The samples deposited under nitrogen gas as the dopant/carrier gas exhibit larger conductivity due to the fact that nitrogen gas as the dopant gas for the a-C can tune the conductivity of pure a-C from p-type into n-type material. The successful doping is said to decrease the defects since the spin density gap decreases with the nitrogen addition . Other than that, the nitrogen addition is also confirmed to decrease the compressive stress of the films and leads to the increase of conductivity . Further, the slow increase of the electrical conductivity is due to the removal of the structural defects and improvement of structural order as discussed above. Thus this has become the reason for the higher conductivity of nitrogen doped a-C:N.
Increasing deposition temperature leads to higher thickness value (confirmed by the measurement by surface profiler). The carrier concentration and carrier mobility was reported as the important reason in conductivity variation . As the thickness increase, the carrier concentration and carrier mobility will increase . Other than that, a-C conductivity is also attributed to the presence of π* (sp2 graphitic bonding) and σ* (sp2 and sp3 diamond bonding). As temperature increases the intensity of the π* region increase, specifying the promotion of sp2 bonding due to the increase in graphitic order . The a-C and a-C:N material has a mixture of sp2 (graphitic) carbon bonding and the ratio can be modified depending on the deposition condition for such the deposition temperature . As temperature increase, the conductivity was said to increase. The higher conductivity of a-C and a-C:N films at higher temperature (600℃) was because of the complete separation from the precursor atom to produce the carbon atom and also the formation of more sp2 carbon bonding sites. The formation of more sp2 carbon bonding sites resulted in the increase of the localized hopping states . At lower temperature the a-C is attributed to have a higher sp3 carbon bonding ratio, thus explaining the lower conductivity at lower temperature.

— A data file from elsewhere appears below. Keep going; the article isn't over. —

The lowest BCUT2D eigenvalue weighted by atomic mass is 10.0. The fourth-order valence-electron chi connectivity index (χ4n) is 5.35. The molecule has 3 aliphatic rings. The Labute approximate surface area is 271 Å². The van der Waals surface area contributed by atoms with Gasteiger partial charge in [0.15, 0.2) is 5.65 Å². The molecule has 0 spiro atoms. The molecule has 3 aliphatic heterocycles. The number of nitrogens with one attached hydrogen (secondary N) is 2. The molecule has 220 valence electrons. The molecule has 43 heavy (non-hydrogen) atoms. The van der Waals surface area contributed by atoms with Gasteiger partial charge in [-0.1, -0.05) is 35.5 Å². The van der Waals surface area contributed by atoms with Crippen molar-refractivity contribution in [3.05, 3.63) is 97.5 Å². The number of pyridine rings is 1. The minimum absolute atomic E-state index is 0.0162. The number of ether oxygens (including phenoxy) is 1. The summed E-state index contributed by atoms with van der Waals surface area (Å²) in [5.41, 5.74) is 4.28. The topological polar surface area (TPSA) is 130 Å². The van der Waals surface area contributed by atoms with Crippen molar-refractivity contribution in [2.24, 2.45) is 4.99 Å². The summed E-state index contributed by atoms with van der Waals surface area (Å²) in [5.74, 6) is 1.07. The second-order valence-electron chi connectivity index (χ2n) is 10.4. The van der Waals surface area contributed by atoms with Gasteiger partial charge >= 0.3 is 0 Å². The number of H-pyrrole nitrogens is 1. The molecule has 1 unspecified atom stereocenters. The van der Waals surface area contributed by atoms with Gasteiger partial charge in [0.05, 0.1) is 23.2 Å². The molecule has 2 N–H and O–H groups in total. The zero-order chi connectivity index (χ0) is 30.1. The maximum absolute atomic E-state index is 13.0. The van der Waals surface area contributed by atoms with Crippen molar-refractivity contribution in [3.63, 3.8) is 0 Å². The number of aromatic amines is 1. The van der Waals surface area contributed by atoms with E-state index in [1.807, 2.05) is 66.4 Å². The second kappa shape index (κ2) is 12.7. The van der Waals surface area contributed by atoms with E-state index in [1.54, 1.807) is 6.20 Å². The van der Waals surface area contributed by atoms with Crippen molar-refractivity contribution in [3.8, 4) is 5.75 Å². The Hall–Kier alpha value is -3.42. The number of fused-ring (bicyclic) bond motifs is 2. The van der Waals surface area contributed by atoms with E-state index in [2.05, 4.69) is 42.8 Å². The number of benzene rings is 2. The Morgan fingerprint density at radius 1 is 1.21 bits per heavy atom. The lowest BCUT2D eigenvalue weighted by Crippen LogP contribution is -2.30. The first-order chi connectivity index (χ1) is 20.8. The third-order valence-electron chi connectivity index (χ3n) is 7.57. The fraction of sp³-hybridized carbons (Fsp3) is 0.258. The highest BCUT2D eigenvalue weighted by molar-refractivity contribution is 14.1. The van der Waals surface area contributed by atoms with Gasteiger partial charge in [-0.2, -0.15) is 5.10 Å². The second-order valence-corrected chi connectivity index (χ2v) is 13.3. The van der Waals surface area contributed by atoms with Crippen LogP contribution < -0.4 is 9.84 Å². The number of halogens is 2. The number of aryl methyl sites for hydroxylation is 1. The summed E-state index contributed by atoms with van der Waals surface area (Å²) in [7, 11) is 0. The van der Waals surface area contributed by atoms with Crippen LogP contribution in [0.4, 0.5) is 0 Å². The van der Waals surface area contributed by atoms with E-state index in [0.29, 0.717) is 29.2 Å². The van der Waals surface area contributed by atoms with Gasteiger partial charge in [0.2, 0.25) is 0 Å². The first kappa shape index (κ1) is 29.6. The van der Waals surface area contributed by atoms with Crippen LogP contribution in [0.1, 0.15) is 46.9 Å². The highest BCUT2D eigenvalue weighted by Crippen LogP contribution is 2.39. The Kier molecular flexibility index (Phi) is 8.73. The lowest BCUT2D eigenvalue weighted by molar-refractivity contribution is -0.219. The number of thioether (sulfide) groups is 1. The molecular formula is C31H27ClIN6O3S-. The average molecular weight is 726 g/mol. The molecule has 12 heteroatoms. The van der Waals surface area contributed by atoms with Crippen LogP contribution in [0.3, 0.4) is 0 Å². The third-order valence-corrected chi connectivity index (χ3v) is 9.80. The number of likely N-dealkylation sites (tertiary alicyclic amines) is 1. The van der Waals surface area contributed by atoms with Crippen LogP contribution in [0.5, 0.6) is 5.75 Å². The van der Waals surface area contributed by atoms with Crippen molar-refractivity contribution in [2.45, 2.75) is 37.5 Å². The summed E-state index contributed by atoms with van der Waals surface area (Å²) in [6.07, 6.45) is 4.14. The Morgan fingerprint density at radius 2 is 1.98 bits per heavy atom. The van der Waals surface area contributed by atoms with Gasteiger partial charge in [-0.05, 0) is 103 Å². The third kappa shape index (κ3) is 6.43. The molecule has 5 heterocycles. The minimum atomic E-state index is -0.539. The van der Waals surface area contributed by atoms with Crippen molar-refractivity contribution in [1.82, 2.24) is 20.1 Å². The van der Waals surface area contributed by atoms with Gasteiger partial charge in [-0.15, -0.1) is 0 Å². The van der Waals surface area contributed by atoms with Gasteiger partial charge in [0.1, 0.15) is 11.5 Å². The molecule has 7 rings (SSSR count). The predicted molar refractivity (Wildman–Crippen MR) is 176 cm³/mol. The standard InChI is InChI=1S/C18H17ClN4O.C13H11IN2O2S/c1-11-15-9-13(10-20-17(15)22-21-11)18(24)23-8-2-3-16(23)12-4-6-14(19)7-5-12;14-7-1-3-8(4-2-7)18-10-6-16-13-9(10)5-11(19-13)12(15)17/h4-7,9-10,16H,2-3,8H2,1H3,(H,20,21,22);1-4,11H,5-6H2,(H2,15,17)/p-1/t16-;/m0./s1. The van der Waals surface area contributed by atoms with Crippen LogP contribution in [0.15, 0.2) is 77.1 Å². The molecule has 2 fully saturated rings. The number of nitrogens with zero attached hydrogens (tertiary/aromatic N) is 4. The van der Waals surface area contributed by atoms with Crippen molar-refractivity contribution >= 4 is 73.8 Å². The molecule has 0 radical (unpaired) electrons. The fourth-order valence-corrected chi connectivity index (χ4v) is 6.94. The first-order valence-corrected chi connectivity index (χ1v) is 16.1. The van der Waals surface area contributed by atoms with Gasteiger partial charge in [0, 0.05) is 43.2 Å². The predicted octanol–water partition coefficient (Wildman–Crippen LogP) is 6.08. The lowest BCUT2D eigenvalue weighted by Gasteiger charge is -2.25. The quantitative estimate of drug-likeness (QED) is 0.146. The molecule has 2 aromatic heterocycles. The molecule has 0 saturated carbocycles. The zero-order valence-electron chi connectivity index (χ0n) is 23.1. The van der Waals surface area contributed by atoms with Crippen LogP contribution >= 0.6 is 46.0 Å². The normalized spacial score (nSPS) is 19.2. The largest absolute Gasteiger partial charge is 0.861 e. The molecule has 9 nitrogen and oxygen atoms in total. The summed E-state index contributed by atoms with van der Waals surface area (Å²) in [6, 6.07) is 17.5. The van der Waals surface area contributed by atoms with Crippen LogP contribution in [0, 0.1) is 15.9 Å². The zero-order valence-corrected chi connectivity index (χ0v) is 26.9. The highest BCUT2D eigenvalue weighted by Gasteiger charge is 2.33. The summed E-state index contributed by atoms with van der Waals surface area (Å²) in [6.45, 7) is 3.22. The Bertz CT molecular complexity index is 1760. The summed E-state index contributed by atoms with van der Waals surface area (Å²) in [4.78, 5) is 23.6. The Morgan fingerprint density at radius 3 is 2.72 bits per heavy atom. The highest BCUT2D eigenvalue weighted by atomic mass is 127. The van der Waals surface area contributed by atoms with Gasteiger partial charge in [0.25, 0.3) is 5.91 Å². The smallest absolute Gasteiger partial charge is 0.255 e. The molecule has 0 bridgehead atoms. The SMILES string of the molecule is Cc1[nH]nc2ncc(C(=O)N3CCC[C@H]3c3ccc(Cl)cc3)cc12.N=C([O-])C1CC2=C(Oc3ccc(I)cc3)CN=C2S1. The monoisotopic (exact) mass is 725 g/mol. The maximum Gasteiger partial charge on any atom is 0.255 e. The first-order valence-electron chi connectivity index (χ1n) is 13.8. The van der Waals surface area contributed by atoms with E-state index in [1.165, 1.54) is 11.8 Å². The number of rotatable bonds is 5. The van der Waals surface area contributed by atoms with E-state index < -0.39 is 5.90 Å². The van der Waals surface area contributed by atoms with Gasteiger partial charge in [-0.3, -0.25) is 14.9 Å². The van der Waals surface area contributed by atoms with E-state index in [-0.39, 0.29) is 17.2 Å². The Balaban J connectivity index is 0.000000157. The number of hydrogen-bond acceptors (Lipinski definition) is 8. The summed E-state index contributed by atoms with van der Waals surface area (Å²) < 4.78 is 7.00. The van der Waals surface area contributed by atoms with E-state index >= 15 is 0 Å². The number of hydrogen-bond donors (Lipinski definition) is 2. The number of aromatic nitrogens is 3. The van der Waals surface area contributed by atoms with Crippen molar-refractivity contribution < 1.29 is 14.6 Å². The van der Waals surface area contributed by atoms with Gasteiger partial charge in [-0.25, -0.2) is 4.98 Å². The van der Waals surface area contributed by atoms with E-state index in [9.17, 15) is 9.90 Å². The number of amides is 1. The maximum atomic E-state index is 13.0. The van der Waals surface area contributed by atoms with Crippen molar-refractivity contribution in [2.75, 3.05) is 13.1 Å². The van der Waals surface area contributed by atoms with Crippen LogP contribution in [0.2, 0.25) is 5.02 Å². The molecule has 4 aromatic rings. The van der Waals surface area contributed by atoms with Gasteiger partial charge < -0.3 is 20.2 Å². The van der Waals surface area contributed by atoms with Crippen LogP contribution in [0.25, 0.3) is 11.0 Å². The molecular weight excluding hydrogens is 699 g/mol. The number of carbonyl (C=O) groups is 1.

The optical properties of the a-C and a-C:N thin films were investigated by UV-vis-NIR spectroscope using thin films deposited on glass substrates, in the wavelength range of 300-1,800 nm. The Tauc optical band gap was derived from the optical characterizations. It is observed that the optical transmittance had a high value (>80%) at the visible range 390 to 790 nm (1.56 to 3.18 eV), which contain the largest amount of energy based on the solar spectrum. Figures. 6 (a) and (b) show the transmittance spectra of a-C and a-C:N. For the pure a-C samples, an obvious difference appeared between the samples, with the highest transmittance being at sample 400℃, and those at sample 450℃ and 500℃ intercept each other. The lowest transmittance appears at 600℃, with approximately 80%-85% in the visible range. On the other hand, the a-C:N has high transmittance for all the samples, but the trends were not as obvious as for the a-C thin films. The highest transmittance was noted at sample 400℃, and the lowest was at 600℃.